There are many ways to activate a CSR program. But only one way to have lifelong impact.
Companies dedicated to corporate social responsibility have many ways of raising awareness about a cause. A traditional marketing campaign can be launched through advertising, PR and social. Companies can encourage employees to get out of the office for a day of volunteering. Companies can sponsor a community-based event, or simply donate to a favorite cause.
But here’s an extension that gives your CSR cause long-term, generational impact: education. Whether you want to reach students K-8, high schoolers, families or entire communities, by adding an educational component to your current CSR mix, you not only raise additional awareness about your cause, but you’ll help kids and parents learn about your cause, and help people make positive changes that last a lifetime.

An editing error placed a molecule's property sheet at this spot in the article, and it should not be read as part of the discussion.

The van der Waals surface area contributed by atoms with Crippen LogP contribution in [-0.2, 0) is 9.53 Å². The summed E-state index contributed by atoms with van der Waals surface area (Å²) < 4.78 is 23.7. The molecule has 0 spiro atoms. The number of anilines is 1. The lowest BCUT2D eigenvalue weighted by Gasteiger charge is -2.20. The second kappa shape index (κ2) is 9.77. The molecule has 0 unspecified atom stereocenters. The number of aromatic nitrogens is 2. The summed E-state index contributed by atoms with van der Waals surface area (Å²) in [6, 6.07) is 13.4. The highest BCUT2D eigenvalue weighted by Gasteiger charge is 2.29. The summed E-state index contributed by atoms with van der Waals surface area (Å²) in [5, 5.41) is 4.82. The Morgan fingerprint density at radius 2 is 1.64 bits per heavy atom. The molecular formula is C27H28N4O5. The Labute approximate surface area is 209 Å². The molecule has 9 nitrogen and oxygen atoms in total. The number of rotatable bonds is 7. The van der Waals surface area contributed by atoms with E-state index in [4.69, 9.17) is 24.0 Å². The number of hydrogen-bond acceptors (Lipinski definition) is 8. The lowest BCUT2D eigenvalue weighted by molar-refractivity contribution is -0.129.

Here’s one success story: for over 20 years, we’ve been partners with Colgate-Palmolive, helping them develop their award-winning Bright Smiles, Bright Futures® program. From coast to coast and around the world, many young children simply don’t get the education they need about oral health. Colgate’s program, which activates every February during National Children’s Dental Health Month and is 100% free to teachers, now reaches over 80% of all kindergarten students in the US, and has reached billions of kids around the globe. And because kids learn in many ways, the campaign extends across multiple channels: we’ve created the My Bright Smile mobile app, in-school and at-home videos, original content, classroom materials, and increasing awareness through social media, bloggers and influencers. Thanks to more than 20 years of focusing on education, an entire generation has grown up with brighter smiles.
Bottom line: whatever cause your company is passionate about, by adding education to your lineup of CSR activations you will elevate and extend the shelflife of your entire program. If you’d like to discuss how to add an education component to your CSR program, email Jennifer Stringer, Director of Education.